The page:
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Box Office Report: ‘Get Out’ is the Real Story This Oscar Weekend

2 hours ago

For the second time this year, a Blumhouse Production tops the Top Ten, as “Get Out” (Universal) scored $30 million this weekend, which is six times its production cost. The tremendous success of “Get Out” on Oscar weekend is significant for two reasons.

Oscar weekend box office often provides an ironic counterpoint to mainstream box office. This year, though, is a little different. For one thing, three of the Best Picture nominees (“Hidden Figures,” “La La Land” and “Lion”) are in the Top Ten, while three other Best Picture nominees are in the Top 20, despite being at the end of long runs.

Read More: Jordan Peele’s Second Act: How the ‘Key & Peele’ Comedy Star Became a Bonafide Horror Director With ‘Get Out

Get Out” comes on a weekend when the Oscars are expected to make amends for the presumed wrongs over the last two years of the #OscarsSoWhite controversy. »


- Tom Brueggemann

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‘Purple Moonlight’: Og Ron C and the Chopstars Give ‘Moonlight’ the Chopped-Not-Slopped Treatment — Listen

3 hours ago

Moonlight” is up for eight Academy Awards tonight, including Best Original Score. To mark the occasion, Og Ron C and the Chopstars have given the film’s musical stylings a chopped-and-slopped remix. “Purple Moonlight” takes four pieces from the acclaimed drama’s soundtrack, like Aretha Franklin’s “One Step Ahead” and Goodie Mob’s “Cell Therapy,” and reinvents them. Listen below.

Read More: Will ‘Moonlight’s Indie Spirit Awards Love Extend to Oscar Sunday?

Following three stages in the life of a young black man struggling with his sexuality, “Moonlight” emerged last fall as the most critically beloved movie of 2016. That love has extended to the awards circuit as well, including a host of prizes for writer/director Barry Jenkins and co-star Mahershala Ali, who’s the favorite to win Best Supporting Actor tonight.

Read More: ‘Moonlight’ Director Barry Jenkins Almost Didn’t Become a Filmmaker, But Now He’s »


- Michael Nordine

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‘Blame!’: Netflix’s Adaptation of Japanese Manga Cyberpunk Masterpiece Gets a New Trailer and Release Date — Watch

4 hours ago

Manga fans displeased by the changes made to “Ghost in the Shell” for this year’s live-action adaptation starring Scarlett Johansson (whom you may have noticed is not, in fact, Japanese) might have something to root for in “Blame!” Netflix has released the trailer for its take on Tsutomu Nihei’s beloved manga, which we’re assured has long been considered “visually impossible” to adapt. Watch below for a glimpse of how the streaming service fared.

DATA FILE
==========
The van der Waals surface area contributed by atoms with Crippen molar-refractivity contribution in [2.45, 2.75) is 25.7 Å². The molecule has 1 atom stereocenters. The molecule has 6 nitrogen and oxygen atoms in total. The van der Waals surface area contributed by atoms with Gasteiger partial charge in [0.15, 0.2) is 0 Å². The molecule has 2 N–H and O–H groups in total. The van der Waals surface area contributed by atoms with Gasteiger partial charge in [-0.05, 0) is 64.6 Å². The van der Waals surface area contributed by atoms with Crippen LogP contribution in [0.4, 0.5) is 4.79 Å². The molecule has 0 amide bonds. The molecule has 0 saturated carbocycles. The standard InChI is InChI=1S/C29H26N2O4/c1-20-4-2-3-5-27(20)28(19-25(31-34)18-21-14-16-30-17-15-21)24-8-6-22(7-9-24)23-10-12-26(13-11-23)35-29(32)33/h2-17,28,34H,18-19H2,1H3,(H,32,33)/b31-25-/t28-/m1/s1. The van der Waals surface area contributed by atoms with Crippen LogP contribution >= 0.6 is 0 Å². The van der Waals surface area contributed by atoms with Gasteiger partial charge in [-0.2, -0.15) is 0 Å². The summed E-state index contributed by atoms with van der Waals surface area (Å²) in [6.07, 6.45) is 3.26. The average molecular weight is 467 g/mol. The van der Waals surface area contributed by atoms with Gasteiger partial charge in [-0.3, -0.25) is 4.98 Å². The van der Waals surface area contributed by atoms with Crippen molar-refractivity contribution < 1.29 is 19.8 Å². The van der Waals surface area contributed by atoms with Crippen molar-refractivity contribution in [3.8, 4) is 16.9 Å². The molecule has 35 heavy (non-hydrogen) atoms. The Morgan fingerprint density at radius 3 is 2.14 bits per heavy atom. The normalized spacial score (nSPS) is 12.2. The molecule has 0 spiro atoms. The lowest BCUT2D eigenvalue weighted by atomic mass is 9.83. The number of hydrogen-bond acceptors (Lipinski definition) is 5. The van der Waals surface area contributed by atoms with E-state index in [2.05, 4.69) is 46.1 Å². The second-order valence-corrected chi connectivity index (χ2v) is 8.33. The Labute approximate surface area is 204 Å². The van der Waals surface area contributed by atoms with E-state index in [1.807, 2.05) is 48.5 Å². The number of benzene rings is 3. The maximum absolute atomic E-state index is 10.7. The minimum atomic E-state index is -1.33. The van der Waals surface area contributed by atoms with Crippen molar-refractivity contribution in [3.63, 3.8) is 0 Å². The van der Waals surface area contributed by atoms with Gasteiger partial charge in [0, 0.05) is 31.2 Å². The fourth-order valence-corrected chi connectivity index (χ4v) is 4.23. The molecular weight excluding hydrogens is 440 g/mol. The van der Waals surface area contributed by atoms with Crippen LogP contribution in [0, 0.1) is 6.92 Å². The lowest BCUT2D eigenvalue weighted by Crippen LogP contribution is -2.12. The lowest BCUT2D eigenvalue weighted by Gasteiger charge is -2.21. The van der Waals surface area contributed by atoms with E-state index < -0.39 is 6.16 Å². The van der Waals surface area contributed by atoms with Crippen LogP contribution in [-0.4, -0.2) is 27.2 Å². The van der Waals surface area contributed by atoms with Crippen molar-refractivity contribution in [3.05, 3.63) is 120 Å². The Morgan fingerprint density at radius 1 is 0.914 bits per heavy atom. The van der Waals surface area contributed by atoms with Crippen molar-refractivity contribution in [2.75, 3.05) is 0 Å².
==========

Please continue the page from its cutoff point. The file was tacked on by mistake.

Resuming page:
Read More: TV Imports: The Best Netflix, Hulu and Amazon Acquired Series You’re Not Watching

Here’s the synopsis: “‘Blame!’ is set in the distant future where what’s left of the human race resides within the Megastructure, a vast and dangerous labyrinth that has grown wild and out of control. Thrown into this world is the mysterious Killy, a strange individual who is on a quest to bring civilization back from the brink of oblivion. »


- Michael Nordine

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Will Smith Raps the Oscars (Kind of) — Listen

5 hours ago

Demi Adejuyigbe, a mashup artist from Los Angeles, has recorded a timely project for the Academy Awards. “Will Smith Raps the Oscars” finds the young singer doing his best impression of the actor/musician, with three raps set to the music that plays over the credits of “Arrival,” “Hacksaw Ridge” and “Moonlight.” Listen below.

Read More: 2017 Oscar Predictions: Best Original Score

In “Hacksaw Rap,” for example, Adejuyigbe uses the melody from Rupert Gregson-Williams’  “Praying” and the score from Mel Gibson’s World War II drama as the base of a Smith-inflected rap. “This is the story/Of a man from Virginia/He fought for his country/And for the lives of his fellow soldiers/Up on the Hacksaw Ridge,” goes the song.

Read More: IndieWire’s Final Oscar 2017 Predictions: ‘La La Land’ Will Win Nine of Its 14 Nominations

“Whoo!-light,” meanwhile, remixes “Little’s Theme” from Barry Jenkins’ critical darling: “Saturday night, »


- Michael Nordine

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2017 Oscars Live Stream: How to Watch the Ceremony Online

6 hours ago

We made it! Awards season finally comes to an end tonight with Hollywood’s biggest night. The 89th Academy Awards, hosted by Jimmy Kimmel, kick off at 8:30pm Et on ABC, and there are a few ways you can watch the show online tonight if you’re unable to get yourself in front of a television.

Read More: IndieWire’s Final Oscar 2017 Predictions: ‘La La Land’ Will Win Nine of Its 14 Nominations

ABC’s live red carpet coverage will be streaming on the “Oscars: All Access” page on Oscars.com beginning at 7pm Et. You can also watch live footage from the red carpet on ABC’s official website and/or the ABC app.

The actual ceremony will only be able to be live-streamed on ABC.com and the ABC app  in Chicago, Fresno, Houston, Los Angeles, New York City, Philadelphia, Raleigh-Durham and San Francisco. Both the website and »


- Zack Sharf

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Terrence Malick Directed a Perfume Ad Starring Angelina Jolie, Because of Course He Did — Watch